Social security reforms and early retirement
Many reform proposals of the social security systems in various OECD economies suggest to scale down the non-actuarial parts of the pension systems. These reforms have a flavor of increased efficiency at the costs of welfare losses for low-income individuals. Assessing the economic effects, we investigate five different reform proposals by means of a numerical overlapping generations model for the Norwegian economy. The model features an endogenous retirement age and heterogeneous individuals within generations. It turns out that the various reforms, which scale down the public non-actuarial pension system, lead to increases in the retirement age and steady-state welfare gains for all income classes. Copyright Springer-Verlag Berlin Heidelberg 2003
If you experience problems downloading a file, check if you have the proper application to view it first. In case of further problems read the IDEAS help page. Note that these files are not on the IDEAS site. Please be patient as the files may be large.
As the access to this document is restricted, you may want to look for a different version under "Related research" (further below) or search for a different version of it.
Volume (Year): 16 (2003)
Issue (Month): 2 (05)
|Contact details of provider:|| Web page: http://www.springer.com|
More information through EDIRC
|Order Information:||Web: http://www.springer.com/economics/population/journal/148/PS2|
References listed on IDEAS
Please report citation or reference errors to , or , if you are the registered author of the cited work, log in to your RePEc Author Service profile, click on "citations" and make appropriate adjustments.:
- Brunner, Johann K., 1996.
"Transition from a pay-as-you-go to a fully funded pension system: The case of differing individuals and intragenerational fairness,"
Journal of Public Economics,
Elsevier, vol. 60(1), pages 131-146, April.
- Brunner, Johann K., 1993. "Transition from a pay-as-you-go to a fully-funded pension system: The case of differing individuals and intragenerational fairness," Discussion Papers, Series I 266, University of Konstanz, Department of Economics.
- Martin Feldstein, 1995. "Would Privatizing Social Security Raise Economic Welfare?," NBER Working Papers 5281, National Bureau of Economic Research, Inc.
- Jonathan Gruber & David Wise, 1997. "Social Security Programs and Retirement Around the World: Introduction and Summary of Papers by..," NBER Working Papers 6134, National Bureau of Economic Research, Inc.
- Fehr, Hans, 1999. "Welfare Effects of Dynamic Tax Reforms," Beiträge zur Finanzwissenschaft, Mohr Siebeck, Tübingen, edition 1, volume 5, number urn:isbn:9783161470165, January.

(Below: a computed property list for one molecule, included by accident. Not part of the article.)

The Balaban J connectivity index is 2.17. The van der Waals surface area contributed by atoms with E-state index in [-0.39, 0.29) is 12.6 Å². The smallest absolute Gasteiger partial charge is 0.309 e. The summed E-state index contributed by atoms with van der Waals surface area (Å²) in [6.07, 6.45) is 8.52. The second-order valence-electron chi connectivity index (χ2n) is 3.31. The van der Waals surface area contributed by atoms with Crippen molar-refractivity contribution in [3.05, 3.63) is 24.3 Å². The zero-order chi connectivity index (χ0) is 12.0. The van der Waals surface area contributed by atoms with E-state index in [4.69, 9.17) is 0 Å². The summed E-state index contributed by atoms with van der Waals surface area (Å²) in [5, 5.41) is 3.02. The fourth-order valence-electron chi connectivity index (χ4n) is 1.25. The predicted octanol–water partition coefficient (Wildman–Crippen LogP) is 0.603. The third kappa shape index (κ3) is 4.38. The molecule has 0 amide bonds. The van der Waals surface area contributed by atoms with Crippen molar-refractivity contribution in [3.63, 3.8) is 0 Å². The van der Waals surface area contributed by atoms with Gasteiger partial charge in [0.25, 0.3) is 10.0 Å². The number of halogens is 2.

- Bratberg, E. & Holmas, T.H. & Thogersen, O., 2000.
"Assessing the Effects of Early Retirement Programs,"
4/2000, Norwegian School of Economics and Business Administration-.
- Bratberg, E. & Holmas, T.H. & Thogersen, O., 2000. "Assessing the Effects of Early Retirement Programs," Norway; Department of Economics, University of Bergen 0900, Department of Economics, University of Bergen.
- Brunner, Johann K., 1993. "Redistribution and the efficiency of the pay-as-you-go pension system," Discussion Papers, Series I 265, University of Konstanz, Department of Economics.
- Raffelhuschen, Bernd & Risa, Alf Erling, 1995. "Reforming social security in a small open economy," European Journal of Political Economy, Elsevier, vol. 11(3), pages 469-485, September.
- Hu, Sheng Cheng, 1979. "Social Security, the Supply of Labor, and Capital Accumulation," American Economic Review, American Economic Association, vol. 69(3), pages 274-83, June.
When requesting a correction, please mention this item's handle: RePEc:spr:jopoec:v:16:y:2003:i:2:p:345-361. See general information about how to correct material in RePEc.
For technical questions regarding this item, or to correct its authors, title, abstract, bibliographic or download information, contact: (Sonal Shukla)or (Rebekah McClure)
If you have authored this item and are not yet registered with RePEc, we encourage you to do it here. This allows to link your profile to this item. It also allows you to accept potential citations to this item that we are uncertain about.
If references are entirely missing, you can add them using this form.
If the full references list an item that is present in RePEc, but the system did not link to it, you can help with this form.
If you know of missing items citing this one, you can help us creating those links by adding the relevant references in the same way as above, for each refering item. If you are a registered author of this item, you may also want to check the "citations" tab in your profile, as there may be some citations waiting for confirmation.
Please note that corrections may take a couple of weeks to filter through the various RePEc services.